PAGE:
Spray some brake cleaner into the existing pad/caliper area FIRST to wash any brake dust away.(being careful of painted surfaces) Take a thin "putty knife" and GENTLY pry the inboard and outboard brake pads away from the brake rotor/disc as far as they will go. Then with a 12pt 1/4" socket, remove the 2 pad retention pins from the caliper's face and let the pads fall out of the caliper's body, being careful to take notice of the pads themselves (they are slightly different) Slide the new pads up into the caliper body one at a time. This will require a little force as there is a spring inside the caliper body. Then you can re-insert the retention pins and snug them down firmly (do not over tighten) Double check your work, use a falshlight if necessary. Make SURE the pads are in place and you have adequate brake pedal "pressure". The bleeding of the caliper might be necessary. If you are wary of this procedure, please have qualifed persons do this critical work.
Base gaskets leaks, rocker box gasket leaks.
Final drive belt wear
Final drive belt sprocket wear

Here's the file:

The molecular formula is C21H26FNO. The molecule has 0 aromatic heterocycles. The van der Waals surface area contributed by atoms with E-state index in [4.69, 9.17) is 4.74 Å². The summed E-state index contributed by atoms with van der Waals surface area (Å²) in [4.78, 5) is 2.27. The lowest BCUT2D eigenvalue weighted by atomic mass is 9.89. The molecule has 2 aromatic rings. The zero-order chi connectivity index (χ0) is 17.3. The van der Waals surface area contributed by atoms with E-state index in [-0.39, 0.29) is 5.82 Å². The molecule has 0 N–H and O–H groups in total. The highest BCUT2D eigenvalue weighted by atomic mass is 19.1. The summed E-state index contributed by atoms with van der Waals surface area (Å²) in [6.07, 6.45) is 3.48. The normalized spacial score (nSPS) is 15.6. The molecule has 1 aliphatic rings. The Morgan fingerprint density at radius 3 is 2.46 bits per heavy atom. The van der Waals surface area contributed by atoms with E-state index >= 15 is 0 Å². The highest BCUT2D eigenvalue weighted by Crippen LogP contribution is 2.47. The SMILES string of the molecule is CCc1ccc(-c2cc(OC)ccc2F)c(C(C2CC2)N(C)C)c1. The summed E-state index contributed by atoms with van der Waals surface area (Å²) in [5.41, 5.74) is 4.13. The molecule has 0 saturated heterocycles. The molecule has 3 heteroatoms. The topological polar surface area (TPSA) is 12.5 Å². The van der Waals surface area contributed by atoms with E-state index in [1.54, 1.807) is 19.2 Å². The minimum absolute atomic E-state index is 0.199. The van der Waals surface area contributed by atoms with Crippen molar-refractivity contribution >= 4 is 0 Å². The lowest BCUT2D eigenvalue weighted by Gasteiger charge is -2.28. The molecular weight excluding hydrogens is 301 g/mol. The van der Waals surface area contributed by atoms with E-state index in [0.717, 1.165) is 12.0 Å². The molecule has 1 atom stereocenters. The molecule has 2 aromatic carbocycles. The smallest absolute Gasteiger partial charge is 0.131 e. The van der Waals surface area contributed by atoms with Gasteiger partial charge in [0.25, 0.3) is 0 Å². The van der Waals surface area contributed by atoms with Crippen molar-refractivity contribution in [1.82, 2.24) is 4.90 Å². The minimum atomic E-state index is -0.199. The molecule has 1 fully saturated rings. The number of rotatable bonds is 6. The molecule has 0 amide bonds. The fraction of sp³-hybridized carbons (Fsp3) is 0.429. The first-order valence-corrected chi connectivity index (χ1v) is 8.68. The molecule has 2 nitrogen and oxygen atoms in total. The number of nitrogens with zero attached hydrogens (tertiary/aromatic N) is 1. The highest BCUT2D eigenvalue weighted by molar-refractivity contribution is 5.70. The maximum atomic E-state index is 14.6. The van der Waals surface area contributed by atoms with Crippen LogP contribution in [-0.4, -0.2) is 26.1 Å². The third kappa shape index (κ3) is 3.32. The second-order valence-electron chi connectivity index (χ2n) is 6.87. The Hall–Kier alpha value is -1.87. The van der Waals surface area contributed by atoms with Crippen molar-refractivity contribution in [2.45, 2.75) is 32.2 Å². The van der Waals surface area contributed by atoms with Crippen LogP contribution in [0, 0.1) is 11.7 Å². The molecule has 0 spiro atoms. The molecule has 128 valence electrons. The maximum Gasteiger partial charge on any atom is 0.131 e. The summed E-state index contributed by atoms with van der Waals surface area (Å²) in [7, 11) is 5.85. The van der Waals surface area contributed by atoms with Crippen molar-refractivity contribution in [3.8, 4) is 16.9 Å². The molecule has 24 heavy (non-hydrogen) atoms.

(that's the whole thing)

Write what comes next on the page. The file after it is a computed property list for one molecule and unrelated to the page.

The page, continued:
Loose/worn steering head bearings
Check spokes if wheels have them
Check under seat for damage to frame/surrounding area from leaky battery
Check all turn signals/horn/brake lights, high/low beam, tires
Test drive bike
Check VIN for modification
Check VIN with local police to make sure not stolen
Make sure title is clear and transferable
I know a lot of guys switch to the metzler and the michlens and the do get longer wear, but you give up some handling.
the oil tank is on the bottom of the transmission in your RK. There are two drain plugs. The plug towards the front left of the pan is the oil drain plug. The other one is for the transmission.
Drain the oil, replace the filter, refill with three quarts of oil and you're ready to go. The dipstick has two marks on it. The upper mark is "FULL HOT", and the lower mark is "FULL COLD". Do not overfill.
Don't forget to service the transmission and the primary at their recommended intervals.